Attorneys predict a demanding year for IT outsourcing customers
- 11 February, 2017 01:48
In a year that’s already been marked by uncertainty, one thing is clear: IT outsourcing customers will need to reexamine their approaches to IT services in 2017. “We see a big year ahead for technology transactions,” says Brad Peterson, partner in the Chicago office of Mayer Brown, in a recent webinar on the law firm’s 2017 predictions for the IT and business services space.
[ Related: Outsourcing trends to watch in 2017 ]
There are big changes afoot in a number of areas — from a political climate that threatens to reshape the already shifting global IT services industry to new data protection and privacy regulations and the drive to extract more value from data to the widespread adoption of new digital technologies to a revolution that’s begun in the more rapid delivery of software and other systems.
Mayer Brown brought together four leaders from its technology transactions to explain what they’ve been seeing in the areas of IT outsourcing, data and privacy, digital services and software development, and what IT leaders can do to best prepare for the changes this year is likely to bring.
Politics and provider proliferation challenge outsourcing customers
This year is proving to be a time of great uncertainty both in the U.S. and abroad. “This may be one of few times when traditional outsourcing is actually directly affected by the political climate,” says Daniel Masur, partner in Mayer Brown’s Washington, D.C. office.
In the U.S., the new administration is promising major changes in trade agreements, regulations, corporate taxes and visa policies in the name of retaining American jobs, which would impact outsourcing models built upon the benefits of labor arbitrage. “The Brexit vote; looming elections in the Netherlands, France and Germany; and the uncertain economic state of Italy and other EU countries just adds to the uncertainty,” says Masur. “Companies with existing outsourcing arrangements and those completing new ones in early 2017 will be closely monitoring these developments.”
Outsourcing customers will want to add flexibility to the IT service deals by seeking new termination rights, the right to switch locations, the right to insource, and other similar protections. However, Masur warned, providers are likely to push back insisting that these issues are customer — not provider — problems to solve.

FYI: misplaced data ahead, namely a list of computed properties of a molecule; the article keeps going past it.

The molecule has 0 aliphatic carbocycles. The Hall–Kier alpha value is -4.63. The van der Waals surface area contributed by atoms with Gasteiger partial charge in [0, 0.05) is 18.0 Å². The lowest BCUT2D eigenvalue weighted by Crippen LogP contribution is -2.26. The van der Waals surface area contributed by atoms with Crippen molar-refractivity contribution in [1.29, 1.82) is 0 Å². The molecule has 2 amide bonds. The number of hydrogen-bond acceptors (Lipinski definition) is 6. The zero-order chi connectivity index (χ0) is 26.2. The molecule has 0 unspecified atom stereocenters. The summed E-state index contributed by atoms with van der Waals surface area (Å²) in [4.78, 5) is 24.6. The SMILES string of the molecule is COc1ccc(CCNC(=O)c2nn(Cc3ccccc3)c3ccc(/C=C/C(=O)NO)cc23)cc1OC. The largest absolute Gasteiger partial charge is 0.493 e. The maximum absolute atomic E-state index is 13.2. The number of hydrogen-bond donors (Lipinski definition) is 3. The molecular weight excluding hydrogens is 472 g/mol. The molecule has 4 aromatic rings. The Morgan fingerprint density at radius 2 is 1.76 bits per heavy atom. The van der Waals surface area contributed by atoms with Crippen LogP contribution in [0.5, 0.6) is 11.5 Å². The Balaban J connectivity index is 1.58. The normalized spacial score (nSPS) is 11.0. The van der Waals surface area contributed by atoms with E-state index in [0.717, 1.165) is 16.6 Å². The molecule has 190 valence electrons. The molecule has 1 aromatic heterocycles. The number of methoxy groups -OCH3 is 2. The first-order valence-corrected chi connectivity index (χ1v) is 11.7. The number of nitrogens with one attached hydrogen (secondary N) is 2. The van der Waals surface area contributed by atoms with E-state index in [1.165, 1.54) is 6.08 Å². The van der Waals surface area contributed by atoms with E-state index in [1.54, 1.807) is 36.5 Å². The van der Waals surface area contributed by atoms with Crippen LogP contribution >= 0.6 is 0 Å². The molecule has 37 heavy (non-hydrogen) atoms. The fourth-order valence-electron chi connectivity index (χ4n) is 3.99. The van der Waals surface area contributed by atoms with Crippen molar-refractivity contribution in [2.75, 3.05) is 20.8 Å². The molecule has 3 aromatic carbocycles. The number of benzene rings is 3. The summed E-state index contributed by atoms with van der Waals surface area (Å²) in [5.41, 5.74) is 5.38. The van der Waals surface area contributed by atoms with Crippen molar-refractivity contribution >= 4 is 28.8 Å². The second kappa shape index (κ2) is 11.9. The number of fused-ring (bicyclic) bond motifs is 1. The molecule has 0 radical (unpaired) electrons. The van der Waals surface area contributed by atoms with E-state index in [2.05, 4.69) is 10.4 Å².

“To some degree these political changes may well accelerate the move to sourcing models offering cost savings not based on offshore labor arbitrage such as cloud services, robotic automation and utility offerings. “While these sourcing strategies may result in the elimination of American jobs,” Masur says, “they cannot be attacked as offshoring jobs to foreign countries.”
The net result of the current political environment is hard to pinpoint. Some customers may accelerate outsourcing deals before any significant changes occur while others may defer outsourcing decisions pending further resolution of these issues. But IT leaders can suspend decision-making for so long, says Masur. “There is simply too much risk of a disruptive innovator taking advantage of that delay.”
Meanwhile, IT leaders are also contending with the challenges of an expanding portfolio of new and niche technology companies. “Our clients have been entering in to outsourcing contracts with an increasing number of providers,” says Paul Roy, a partner in Mayer Brown’s Chicago office. “We have every expectation that they will source services from an ever expanding list of emerging and digital technology providers.”
Data security becomes a key consideration
IT leaders will continue to encounter the kinds of extensive changes in cybersecurity and data privacy regulations that began last year, says Rebecca Eisner, partner in Mayer Brown’s Chicago office.
Since the EU-US Safe Harbor agreement was invalidated last year, companies have been scrambling to find alternative means of transferring personal data form the EU to the U.S. (The agreement had permitted American businesses to import personal data of EU citizens based on self-certification of compliance with EU data protection principles.)